Soviet sniper during World War II who was credited with fifty-nine confirmed kills, including twelve soldiers during the Battle of Vilnius. Shanina volunteered for the military after the death of her brother in 1941 and chose to be a marksman on the front line. Praised for her shooting accuracy, Shanina was capable of precisely hitting enemy personnel and making doublets (two target hits by two rounds fired in quick succession).

An Iraqi policeman with a Tabuk designated marksman’s rifle. Built using Zastava Arms designs and machinery sold to Iraq in the mid-70s, the rifle is semi-auto only and is well-liked for being able to perform at the same ranges as the PSL and Dragunov rifles of the same family tree. It is also well-liked for having a near-identical profile to the RPK and M72 weapons and an identical sound signature to AK-variant rifles, making identification of sniper by the enemy far more difficult.


Only the strongest will survive
Lead me to heaven, when we die
I am the shadow on the wall
I’ll be the one to save us all

- Breaking Benjamin (Blow Me Away)

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//Cayde-6 Reminisces//

Wha–, Oh, you mean this old thing? Not for sale. Not mine to sell, truth be told. This here, this is an old deck of playing cards, pre-Golden Age. No kidding, this is about the oldest, fanciest damn deck of cards on the whole planet.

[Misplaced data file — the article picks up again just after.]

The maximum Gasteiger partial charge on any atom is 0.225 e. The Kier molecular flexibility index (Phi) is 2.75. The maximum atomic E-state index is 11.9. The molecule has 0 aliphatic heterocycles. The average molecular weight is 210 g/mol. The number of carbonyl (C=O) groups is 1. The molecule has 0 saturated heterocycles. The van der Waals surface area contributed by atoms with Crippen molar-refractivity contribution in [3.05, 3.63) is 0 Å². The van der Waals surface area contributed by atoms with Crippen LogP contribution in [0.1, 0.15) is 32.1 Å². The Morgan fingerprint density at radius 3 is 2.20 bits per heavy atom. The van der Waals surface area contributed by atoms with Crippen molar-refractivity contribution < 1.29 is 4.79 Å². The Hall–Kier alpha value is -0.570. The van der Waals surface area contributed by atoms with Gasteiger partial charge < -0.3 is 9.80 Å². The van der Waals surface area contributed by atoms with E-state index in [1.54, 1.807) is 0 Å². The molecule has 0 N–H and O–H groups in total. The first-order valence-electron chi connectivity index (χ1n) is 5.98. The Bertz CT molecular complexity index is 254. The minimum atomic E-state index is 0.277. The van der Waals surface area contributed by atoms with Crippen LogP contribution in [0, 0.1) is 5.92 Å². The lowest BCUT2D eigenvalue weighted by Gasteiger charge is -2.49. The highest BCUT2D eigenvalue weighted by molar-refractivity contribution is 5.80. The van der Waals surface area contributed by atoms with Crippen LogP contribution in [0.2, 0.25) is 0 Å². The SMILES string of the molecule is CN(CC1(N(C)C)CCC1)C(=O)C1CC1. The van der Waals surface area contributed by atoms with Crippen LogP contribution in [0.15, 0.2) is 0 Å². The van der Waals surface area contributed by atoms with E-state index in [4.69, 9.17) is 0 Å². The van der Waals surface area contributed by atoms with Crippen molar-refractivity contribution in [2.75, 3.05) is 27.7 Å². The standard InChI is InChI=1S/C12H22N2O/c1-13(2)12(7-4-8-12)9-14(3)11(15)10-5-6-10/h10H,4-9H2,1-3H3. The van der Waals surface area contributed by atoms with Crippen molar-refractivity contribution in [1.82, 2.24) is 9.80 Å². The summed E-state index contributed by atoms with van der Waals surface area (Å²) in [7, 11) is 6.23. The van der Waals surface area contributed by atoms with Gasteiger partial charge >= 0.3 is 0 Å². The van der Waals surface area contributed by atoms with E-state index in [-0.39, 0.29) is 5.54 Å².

Here, fine, take a look. Hey now, that’s look, not touch buddy! Just a few of these cards could pay for your next Sparrow. See why? Gold bordering on the edges,  filigree on the backs, the works. They don’t make ‘em like this anymore.  Too busy making guns, I guess.

Only been played with a handful of times, since the owner dug 'em out of some rubble in Old Vegas, anyway. He only whipped these bad boys out on very… special…occasions, and only with the closest of friends.

The owner? Guy went by the name of Andal Brask. Y'know,  the Hunter Vanguard before yours truly? You might’ve heard of him. Andal Brask is…was… a bit of a legend.

Hehe, and an idiot. Sly bastard would put money on 'bout anything. Always had something to bet on. Always had a pair of dice in his pocket. Always a deck of cards on his belt.

But more than that, he always had your back. Guy was a hell of a marksman, give him a rifle and he could take the hat off a Knight from across the Hellmouth. Couldn’t tell ya how many times he saved my skin.

I eventually gave him a nickname, “Angel Brask”, on account of him always being the angel over my shoulder with that rifle of his.  I thought it was clever. He hated it. Thought it sounded too sappy. Too…pure…for a sleezy old bastard such as himself.

Can’t help but wonder what he thinks of it now…